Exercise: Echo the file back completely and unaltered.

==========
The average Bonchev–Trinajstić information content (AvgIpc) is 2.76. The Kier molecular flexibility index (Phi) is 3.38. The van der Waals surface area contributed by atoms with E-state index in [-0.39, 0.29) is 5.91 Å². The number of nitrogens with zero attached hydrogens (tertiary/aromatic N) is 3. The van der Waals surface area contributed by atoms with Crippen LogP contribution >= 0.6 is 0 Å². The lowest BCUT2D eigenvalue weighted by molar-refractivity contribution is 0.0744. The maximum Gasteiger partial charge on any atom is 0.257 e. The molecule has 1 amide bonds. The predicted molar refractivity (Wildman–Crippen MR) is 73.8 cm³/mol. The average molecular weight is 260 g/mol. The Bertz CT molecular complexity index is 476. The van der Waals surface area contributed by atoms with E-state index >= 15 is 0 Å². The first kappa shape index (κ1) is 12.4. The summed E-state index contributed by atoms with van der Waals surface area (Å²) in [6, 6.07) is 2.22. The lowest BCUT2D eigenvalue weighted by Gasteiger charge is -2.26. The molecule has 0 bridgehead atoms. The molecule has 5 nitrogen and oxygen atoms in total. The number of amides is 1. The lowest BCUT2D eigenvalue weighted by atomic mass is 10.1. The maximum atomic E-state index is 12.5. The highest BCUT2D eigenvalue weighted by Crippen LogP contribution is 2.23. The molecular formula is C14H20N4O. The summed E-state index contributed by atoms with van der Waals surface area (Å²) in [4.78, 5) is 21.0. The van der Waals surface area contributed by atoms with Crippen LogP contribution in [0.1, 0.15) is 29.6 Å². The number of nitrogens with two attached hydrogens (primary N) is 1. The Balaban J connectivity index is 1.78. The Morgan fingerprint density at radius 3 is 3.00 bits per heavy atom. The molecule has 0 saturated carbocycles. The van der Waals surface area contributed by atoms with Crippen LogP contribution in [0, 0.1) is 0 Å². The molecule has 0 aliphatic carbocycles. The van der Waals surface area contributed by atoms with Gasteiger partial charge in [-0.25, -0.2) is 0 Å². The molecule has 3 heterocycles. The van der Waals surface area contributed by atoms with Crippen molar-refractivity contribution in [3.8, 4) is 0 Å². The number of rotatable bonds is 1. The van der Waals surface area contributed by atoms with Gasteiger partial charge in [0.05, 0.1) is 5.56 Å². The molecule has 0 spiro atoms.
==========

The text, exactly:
The average Bonchev–Trinajstić information content (AvgIpc) is 2.76. The Kier molecular flexibility index (Phi) is 3.38. The van der Waals surface area contributed by atoms with E-state index in [-0.39, 0.29) is 5.91 Å². The number of nitrogens with zero attached hydrogens (tertiary/aromatic N) is 3. The van der Waals surface area contributed by atoms with Crippen LogP contribution >= 0.6 is 0 Å². The lowest BCUT2D eigenvalue weighted by molar-refractivity contribution is 0.0744. The maximum Gasteiger partial charge on any atom is 0.257 e. The molecule has 1 amide bonds. The predicted molar refractivity (Wildman–Crippen MR) is 73.8 cm³/mol. The average molecular weight is 260 g/mol. The Bertz CT molecular complexity index is 476. The van der Waals surface area contributed by atoms with E-state index >= 15 is 0 Å². The first kappa shape index (κ1) is 12.4. The summed E-state index contributed by atoms with van der Waals surface area (Å²) in [6, 6.07) is 2.22. The lowest BCUT2D eigenvalue weighted by Gasteiger charge is -2.26. The molecule has 0 bridgehead atoms. The molecule has 5 nitrogen and oxygen atoms in total. The number of amides is 1. The lowest BCUT2D eigenvalue weighted by atomic mass is 10.1. The maximum atomic E-state index is 12.5. The highest BCUT2D eigenvalue weighted by Crippen LogP contribution is 2.23. The molecular formula is C14H20N4O. The summed E-state index contributed by atoms with van der Waals surface area (Å²) in [4.78, 5) is 21.0. The van der Waals surface area contributed by atoms with Crippen LogP contribution in [0.1, 0.15) is 29.6 Å². The number of nitrogens with two attached hydrogens (primary N) is 1. The Balaban J connectivity index is 1.78. The Morgan fingerprint density at radius 3 is 3.00 bits per heavy atom. The molecule has 0 saturated carbocycles. The van der Waals surface area contributed by atoms with Crippen LogP contribution in [0, 0.1) is 0 Å². The molecule has 0 aliphatic carbocycles. The van der Waals surface area contributed by atoms with Gasteiger partial charge in [-0.25, -0.2) is 0 Å². The molecule has 3 heterocycles. The van der Waals surface area contributed by atoms with Crippen molar-refractivity contribution in [3.8, 4) is 0 Å². The number of rotatable bonds is 1. The van der Waals surface area contributed by atoms with Gasteiger partial charge in [0.05, 0.1) is 5.56 Å². The molecule has 0 spiro atoms.